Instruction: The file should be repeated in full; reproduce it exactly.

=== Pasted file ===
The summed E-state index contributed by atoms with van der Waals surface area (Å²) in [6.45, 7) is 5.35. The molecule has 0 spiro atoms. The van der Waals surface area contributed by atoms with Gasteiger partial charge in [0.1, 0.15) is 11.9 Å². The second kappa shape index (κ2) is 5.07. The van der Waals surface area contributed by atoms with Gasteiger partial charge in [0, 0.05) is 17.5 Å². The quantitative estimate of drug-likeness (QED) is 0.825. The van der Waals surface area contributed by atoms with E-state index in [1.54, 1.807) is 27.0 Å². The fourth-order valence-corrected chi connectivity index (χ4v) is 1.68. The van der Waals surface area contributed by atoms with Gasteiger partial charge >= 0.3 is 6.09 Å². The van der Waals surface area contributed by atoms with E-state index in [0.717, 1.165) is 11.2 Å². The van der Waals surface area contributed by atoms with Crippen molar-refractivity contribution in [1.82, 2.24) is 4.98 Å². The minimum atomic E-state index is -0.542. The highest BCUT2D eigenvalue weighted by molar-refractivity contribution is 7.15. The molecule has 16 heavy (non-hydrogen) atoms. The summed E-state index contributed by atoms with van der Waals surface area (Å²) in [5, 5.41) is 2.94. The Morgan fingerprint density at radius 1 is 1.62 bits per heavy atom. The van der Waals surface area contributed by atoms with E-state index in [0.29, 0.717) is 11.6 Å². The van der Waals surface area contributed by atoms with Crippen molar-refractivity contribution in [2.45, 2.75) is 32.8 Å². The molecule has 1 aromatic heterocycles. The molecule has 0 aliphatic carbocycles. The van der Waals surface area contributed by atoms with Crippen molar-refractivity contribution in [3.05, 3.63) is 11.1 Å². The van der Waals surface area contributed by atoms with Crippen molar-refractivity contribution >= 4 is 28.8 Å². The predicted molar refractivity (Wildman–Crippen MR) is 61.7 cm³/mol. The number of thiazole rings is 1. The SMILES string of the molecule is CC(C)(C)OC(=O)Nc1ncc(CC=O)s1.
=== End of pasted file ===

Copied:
The summed E-state index contributed by atoms with van der Waals surface area (Å²) in [6.45, 7) is 5.35. The molecule has 0 spiro atoms. The van der Waals surface area contributed by atoms with Gasteiger partial charge in [0.1, 0.15) is 11.9 Å². The second kappa shape index (κ2) is 5.07. The van der Waals surface area contributed by atoms with Gasteiger partial charge in [0, 0.05) is 17.5 Å². The quantitative estimate of drug-likeness (QED) is 0.825. The van der Waals surface area contributed by atoms with E-state index in [1.54, 1.807) is 27.0 Å². The fourth-order valence-corrected chi connectivity index (χ4v) is 1.68. The van der Waals surface area contributed by atoms with Gasteiger partial charge >= 0.3 is 6.09 Å². The van der Waals surface area contributed by atoms with E-state index in [0.717, 1.165) is 11.2 Å². The van der Waals surface area contributed by atoms with Crippen molar-refractivity contribution in [1.82, 2.24) is 4.98 Å². The minimum atomic E-state index is -0.542. The highest BCUT2D eigenvalue weighted by molar-refractivity contribution is 7.15. The molecule has 16 heavy (non-hydrogen) atoms. The summed E-state index contributed by atoms with van der Waals surface area (Å²) in [5, 5.41) is 2.94. The Morgan fingerprint density at radius 1 is 1.62 bits per heavy atom. The van der Waals surface area contributed by atoms with E-state index in [0.29, 0.717) is 11.6 Å². The van der Waals surface area contributed by atoms with Crippen molar-refractivity contribution in [2.45, 2.75) is 32.8 Å². The molecule has 1 aromatic heterocycles. The molecule has 0 aliphatic carbocycles. The van der Waals surface area contributed by atoms with Crippen molar-refractivity contribution in [3.05, 3.63) is 11.1 Å². The van der Waals surface area contributed by atoms with Crippen molar-refractivity contribution >= 4 is 28.8 Å². The predicted molar refractivity (Wildman–Crippen MR) is 61.7 cm³/mol. The number of thiazole rings is 1. The SMILES string of the molecule is CC(C)(C)OC(=O)Nc1ncc(CC=O)s1.